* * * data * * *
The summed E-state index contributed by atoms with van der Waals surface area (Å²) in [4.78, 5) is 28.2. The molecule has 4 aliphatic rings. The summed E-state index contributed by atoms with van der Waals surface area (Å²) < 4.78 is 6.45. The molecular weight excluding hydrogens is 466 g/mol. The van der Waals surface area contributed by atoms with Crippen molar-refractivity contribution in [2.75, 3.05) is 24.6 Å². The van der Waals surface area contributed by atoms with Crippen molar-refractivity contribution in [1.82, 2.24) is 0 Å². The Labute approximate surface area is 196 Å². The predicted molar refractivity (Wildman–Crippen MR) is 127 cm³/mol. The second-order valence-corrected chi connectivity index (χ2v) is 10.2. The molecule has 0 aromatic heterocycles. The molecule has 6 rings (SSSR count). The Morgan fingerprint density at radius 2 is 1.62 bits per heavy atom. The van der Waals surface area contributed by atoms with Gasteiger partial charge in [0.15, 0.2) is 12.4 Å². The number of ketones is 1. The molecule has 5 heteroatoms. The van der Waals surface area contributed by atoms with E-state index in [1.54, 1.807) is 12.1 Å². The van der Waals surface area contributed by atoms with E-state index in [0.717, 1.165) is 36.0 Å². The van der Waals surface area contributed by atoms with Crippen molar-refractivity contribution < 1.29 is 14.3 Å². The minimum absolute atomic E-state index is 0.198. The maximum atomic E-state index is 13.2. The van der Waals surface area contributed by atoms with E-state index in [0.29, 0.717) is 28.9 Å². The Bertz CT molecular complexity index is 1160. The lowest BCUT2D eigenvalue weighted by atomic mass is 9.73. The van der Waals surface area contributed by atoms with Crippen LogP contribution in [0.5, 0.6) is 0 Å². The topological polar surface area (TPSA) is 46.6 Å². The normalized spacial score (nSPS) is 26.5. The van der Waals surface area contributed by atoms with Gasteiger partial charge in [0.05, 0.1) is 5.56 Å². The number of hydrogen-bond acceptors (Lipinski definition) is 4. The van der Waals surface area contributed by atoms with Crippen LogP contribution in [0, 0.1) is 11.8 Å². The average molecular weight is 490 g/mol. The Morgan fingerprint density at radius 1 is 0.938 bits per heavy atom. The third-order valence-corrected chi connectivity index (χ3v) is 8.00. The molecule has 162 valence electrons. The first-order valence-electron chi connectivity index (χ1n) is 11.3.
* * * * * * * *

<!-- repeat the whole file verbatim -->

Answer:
The summed E-state index contributed by atoms with van der Waals surface area (Å²) in [4.78, 5) is 28.2. The molecule has 4 aliphatic rings. The summed E-state index contributed by atoms with van der Waals surface area (Å²) < 4.78 is 6.45. The molecular weight excluding hydrogens is 466 g/mol. The van der Waals surface area contributed by atoms with Crippen molar-refractivity contribution in [2.75, 3.05) is 24.6 Å². The van der Waals surface area contributed by atoms with Crippen molar-refractivity contribution in [1.82, 2.24) is 0 Å². The Labute approximate surface area is 196 Å². The predicted molar refractivity (Wildman–Crippen MR) is 127 cm³/mol. The second-order valence-corrected chi connectivity index (χ2v) is 10.2. The molecule has 0 aromatic heterocycles. The molecule has 6 rings (SSSR count). The Morgan fingerprint density at radius 2 is 1.62 bits per heavy atom. The van der Waals surface area contributed by atoms with Gasteiger partial charge in [0.15, 0.2) is 12.4 Å². The number of ketones is 1. The molecule has 5 heteroatoms. The van der Waals surface area contributed by atoms with E-state index in [1.54, 1.807) is 12.1 Å². The van der Waals surface area contributed by atoms with E-state index in [0.717, 1.165) is 36.0 Å². The van der Waals surface area contributed by atoms with Crippen molar-refractivity contribution < 1.29 is 14.3 Å². The minimum absolute atomic E-state index is 0.198. The maximum atomic E-state index is 13.2. The van der Waals surface area contributed by atoms with E-state index in [0.29, 0.717) is 28.9 Å². The Bertz CT molecular complexity index is 1160. The lowest BCUT2D eigenvalue weighted by atomic mass is 9.73. The van der Waals surface area contributed by atoms with Crippen LogP contribution in [0.5, 0.6) is 0 Å². The topological polar surface area (TPSA) is 46.6 Å². The normalized spacial score (nSPS) is 26.5. The van der Waals surface area contributed by atoms with Gasteiger partial charge in [0.05, 0.1) is 5.56 Å². The number of hydrogen-bond acceptors (Lipinski definition) is 4. The van der Waals surface area contributed by atoms with Crippen LogP contribution in [0, 0.1) is 11.8 Å². The average molecular weight is 490 g/mol. The Morgan fingerprint density at radius 1 is 0.938 bits per heavy atom. The third-order valence-corrected chi connectivity index (χ3v) is 8.00. The molecule has 162 valence electrons. The first-order valence-electron chi connectivity index (χ1n) is 11.3.